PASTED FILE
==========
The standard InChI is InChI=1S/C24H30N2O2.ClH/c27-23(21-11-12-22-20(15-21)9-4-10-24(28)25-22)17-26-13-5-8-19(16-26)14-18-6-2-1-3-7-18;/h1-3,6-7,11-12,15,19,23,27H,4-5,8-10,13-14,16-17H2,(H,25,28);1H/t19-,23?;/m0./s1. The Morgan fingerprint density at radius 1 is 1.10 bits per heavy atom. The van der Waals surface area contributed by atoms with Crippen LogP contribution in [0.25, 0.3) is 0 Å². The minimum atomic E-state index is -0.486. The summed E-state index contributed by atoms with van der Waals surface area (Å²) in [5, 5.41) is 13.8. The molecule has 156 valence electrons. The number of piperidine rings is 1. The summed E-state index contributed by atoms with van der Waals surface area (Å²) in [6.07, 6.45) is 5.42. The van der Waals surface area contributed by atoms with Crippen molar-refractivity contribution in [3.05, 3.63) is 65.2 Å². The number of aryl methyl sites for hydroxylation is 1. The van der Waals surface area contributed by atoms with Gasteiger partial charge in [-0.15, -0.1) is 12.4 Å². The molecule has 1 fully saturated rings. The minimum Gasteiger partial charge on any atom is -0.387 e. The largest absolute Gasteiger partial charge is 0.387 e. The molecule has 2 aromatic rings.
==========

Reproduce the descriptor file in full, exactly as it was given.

The standard InChI is InChI=1S/C24H30N2O2.ClH/c27-23(21-11-12-22-20(15-21)9-4-10-24(28)25-22)17-26-13-5-8-19(16-26)14-18-6-2-1-3-7-18;/h1-3,6-7,11-12,15,19,23,27H,4-5,8-10,13-14,16-17H2,(H,25,28);1H/t19-,23?;/m0./s1. The Morgan fingerprint density at radius 1 is 1.10 bits per heavy atom. The van der Waals surface area contributed by atoms with Crippen LogP contribution in [0.25, 0.3) is 0 Å². The minimum atomic E-state index is -0.486. The summed E-state index contributed by atoms with van der Waals surface area (Å²) in [5, 5.41) is 13.8. The molecule has 156 valence electrons. The number of piperidine rings is 1. The summed E-state index contributed by atoms with van der Waals surface area (Å²) in [6.07, 6.45) is 5.42. The van der Waals surface area contributed by atoms with Crippen molar-refractivity contribution in [3.05, 3.63) is 65.2 Å². The number of aryl methyl sites for hydroxylation is 1. The van der Waals surface area contributed by atoms with Gasteiger partial charge in [-0.15, -0.1) is 12.4 Å². The molecule has 1 fully saturated rings. The minimum Gasteiger partial charge on any atom is -0.387 e. The largest absolute Gasteiger partial charge is 0.387 e. The molecule has 2 aromatic rings.